Germs like bacteria and viruses are increasingly resistant to the medicines used to kill them and treat infections, including antibiotics. So called “antimicrobial resistance” (AMR) is one of the biggest contemporary threats to human and animal health, food security and sustainable development globally, also known as the ‘silent pandemic”. A cross country collaboration of an international team of researchers from Bielefeld University and Torrens University Australia in Adelaide aims to investigate whether equity and gender is being taken into account in efforts to tackle AMR in Germany and Australia.
Associate Professor Clare Littleton, Deputy Director of the Centre for Healthy Sustainable Development (CHSD) at Torrens University Australia, is being hosted at Bielefeld University from March to May 2023.
© Bielefeld University
Clare Littleton conducts research in the area of public health with a specific focus on children, the social and political determinants of health, health equity, education, and public policy. Her research focusses on addressing complex policy issues through cross disciplinary research, specifically public health and political science. Through her research she aims to address the UN Sustainable Development Goals.
During her stay at Bielefeld University, Assoc. Professor Littleton is working closely with research associate Victoria Saint and Professor Dr Kayvan Bozorgmehr of the Department of Population Medicine and Health Services Research (AG2) in the School of Public Health in Bielefeld, on a range of research, teaching and other strategic initiatives. Their main research project explores the extent to which national policies to tackle antimicrobial resistance in Germany and Australia include a focus on health equity, the social determinants of health and gender.
This cross-country study includes a comparison of policies and stakeholder perceptions, providing real-world insight into the AMR policy environment and the perspectives of policy makers and other key actors on formulating equity-oriented AMR policy in the future.
Victoria Saint and Clare Littleton will be presenting the preliminary findings from the study at the 17th World Congress on Public Health in Rome on 2-6 May 2023. Held every two to three years, the World Congress is a key international forum about public health issues at national and global level, with more than 3000 delegates expected to attend.
Assoc. Professor Clare Littleton says: “Our study is important because we are looking at antimicrobial resistance from a social rather than “bugs and drugs” perspective. We want to know how the German and Australian governments are addressing AMR, taking into consideration how population groups in vulnerable situations may be more or differently impacted. Women and children, migrants and refugees, or those in precarious work environments may face specific risks and challenges. Therefore, government strategies need to also address social factors such as socio-economic status, gender, and access to healthcare, which are known to reduce health inequities and save lives.”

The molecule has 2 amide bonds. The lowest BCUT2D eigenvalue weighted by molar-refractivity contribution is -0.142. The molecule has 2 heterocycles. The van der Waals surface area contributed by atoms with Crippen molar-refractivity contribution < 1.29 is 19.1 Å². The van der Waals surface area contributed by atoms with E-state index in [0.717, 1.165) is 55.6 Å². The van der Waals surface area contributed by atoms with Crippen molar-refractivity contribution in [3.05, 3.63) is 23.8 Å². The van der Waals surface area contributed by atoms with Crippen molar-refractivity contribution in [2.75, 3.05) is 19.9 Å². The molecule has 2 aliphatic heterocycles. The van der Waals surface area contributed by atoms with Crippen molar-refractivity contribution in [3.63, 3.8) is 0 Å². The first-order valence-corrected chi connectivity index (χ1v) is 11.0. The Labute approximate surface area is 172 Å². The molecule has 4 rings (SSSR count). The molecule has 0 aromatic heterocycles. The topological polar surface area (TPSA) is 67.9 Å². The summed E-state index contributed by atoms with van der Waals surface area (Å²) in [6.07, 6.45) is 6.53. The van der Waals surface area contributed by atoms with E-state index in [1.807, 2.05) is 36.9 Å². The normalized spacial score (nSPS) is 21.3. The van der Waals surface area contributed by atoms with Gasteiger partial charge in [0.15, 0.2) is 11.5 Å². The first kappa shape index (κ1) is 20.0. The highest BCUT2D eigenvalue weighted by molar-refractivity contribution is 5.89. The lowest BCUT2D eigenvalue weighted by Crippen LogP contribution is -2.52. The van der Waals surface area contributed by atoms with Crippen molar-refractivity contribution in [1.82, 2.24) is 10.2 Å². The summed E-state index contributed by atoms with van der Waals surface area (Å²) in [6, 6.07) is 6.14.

During her time at Bielefeld University, Assoc. Professor Littleton and Victoria Saint are also organizing or participating in a range of other activities. For example, in March they attended at the international workshop “Evidence-based benevolence? The role of philanthropic organizations in global public policies”, held at the Center for Interdisciplinary Research (ZiF) and facilitated the closing session. They also took a group of Bielefeld Master of Public Health students to an event co-organised with BUKO Pharma-Kampagne and World house Bielefeld on “Universal Health Coverage and the Role of Civil Society”, with international guest speakers from Ghana and Peru.
Strengthening cross-country, cross-institutional partnerships
This is Assoc. Professor Littleton’s second visit to Bielefeld University, with support from the International Guest Lectureship (IGL) programme and co-funding from AG2, School of Public Health. Victoria Saint was also hosted by Torrens University Australia in August to September 2022.
The collaboration between the two research teams has been ongoing since 2019 and was formalised in August 2022, with the signing of a Memorandum of Understanding (MOU) between Bielefeld University and Torrens University Australia. The partnership is pursued in alignment with the internationalisation strategies of Bielefeld University’s School of Public Health as well as Torrens University. Initial funding to advance collaborations on global health related topics has been provided by the Rectorate of Bielefeld University upon the appointment of Professor Bozorgmehr as head of Department of Population Medicine and Health Services Research in 2019.
The formalisation of this partnership will facilitate further collaboration, including through research, teaching, and exchange of staff and students in virtual and in-person formats, among other activities.
Professor Dr Bozorgmehr says: “The aim of our cooperation is to strengthen international partnerships and collaborations across disciplines and countries to address relevant challenges for global public health and health systems. A central focus of our future work is understanding how different social, economic and environment crises intersect and how health policies, systems and societies can manage related uncertainties.”